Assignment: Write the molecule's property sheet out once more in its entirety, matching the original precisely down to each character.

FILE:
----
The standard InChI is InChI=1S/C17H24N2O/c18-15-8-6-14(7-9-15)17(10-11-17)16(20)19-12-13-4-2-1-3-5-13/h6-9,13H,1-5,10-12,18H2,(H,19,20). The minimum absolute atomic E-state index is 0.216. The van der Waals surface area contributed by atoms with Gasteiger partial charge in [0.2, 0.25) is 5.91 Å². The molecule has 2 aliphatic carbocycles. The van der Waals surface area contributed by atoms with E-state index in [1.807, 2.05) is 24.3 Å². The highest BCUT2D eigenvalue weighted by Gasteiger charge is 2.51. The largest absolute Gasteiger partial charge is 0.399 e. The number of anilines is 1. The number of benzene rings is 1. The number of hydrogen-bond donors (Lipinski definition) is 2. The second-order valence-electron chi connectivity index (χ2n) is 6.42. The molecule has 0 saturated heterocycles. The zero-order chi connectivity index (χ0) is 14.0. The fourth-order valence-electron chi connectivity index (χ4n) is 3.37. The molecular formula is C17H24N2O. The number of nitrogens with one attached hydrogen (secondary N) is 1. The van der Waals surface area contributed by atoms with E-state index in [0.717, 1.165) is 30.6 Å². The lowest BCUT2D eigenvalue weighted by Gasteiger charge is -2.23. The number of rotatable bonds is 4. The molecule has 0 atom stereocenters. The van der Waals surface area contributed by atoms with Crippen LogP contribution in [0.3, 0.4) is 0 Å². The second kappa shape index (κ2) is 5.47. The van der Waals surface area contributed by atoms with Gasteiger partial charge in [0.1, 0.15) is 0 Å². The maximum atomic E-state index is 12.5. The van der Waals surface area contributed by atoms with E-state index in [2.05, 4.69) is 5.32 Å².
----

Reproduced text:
The standard InChI is InChI=1S/C17H24N2O/c18-15-8-6-14(7-9-15)17(10-11-17)16(20)19-12-13-4-2-1-3-5-13/h6-9,13H,1-5,10-12,18H2,(H,19,20). The minimum absolute atomic E-state index is 0.216. The van der Waals surface area contributed by atoms with Gasteiger partial charge in [0.2, 0.25) is 5.91 Å². The molecule has 2 aliphatic carbocycles. The van der Waals surface area contributed by atoms with E-state index in [1.807, 2.05) is 24.3 Å². The highest BCUT2D eigenvalue weighted by Gasteiger charge is 2.51. The largest absolute Gasteiger partial charge is 0.399 e. The number of anilines is 1. The number of benzene rings is 1. The number of hydrogen-bond donors (Lipinski definition) is 2. The second-order valence-electron chi connectivity index (χ2n) is 6.42. The molecule has 0 saturated heterocycles. The zero-order chi connectivity index (χ0) is 14.0. The fourth-order valence-electron chi connectivity index (χ4n) is 3.37. The molecular formula is C17H24N2O. The number of nitrogens with one attached hydrogen (secondary N) is 1. The van der Waals surface area contributed by atoms with E-state index in [0.717, 1.165) is 30.6 Å². The lowest BCUT2D eigenvalue weighted by Gasteiger charge is -2.23. The number of rotatable bonds is 4. The molecule has 0 atom stereocenters. The van der Waals surface area contributed by atoms with Crippen LogP contribution in [0.3, 0.4) is 0 Å². The second kappa shape index (κ2) is 5.47. The van der Waals surface area contributed by atoms with Gasteiger partial charge in [0.1, 0.15) is 0 Å². The maximum atomic E-state index is 12.5. The van der Waals surface area contributed by atoms with E-state index in [2.05, 4.69) is 5.32 Å².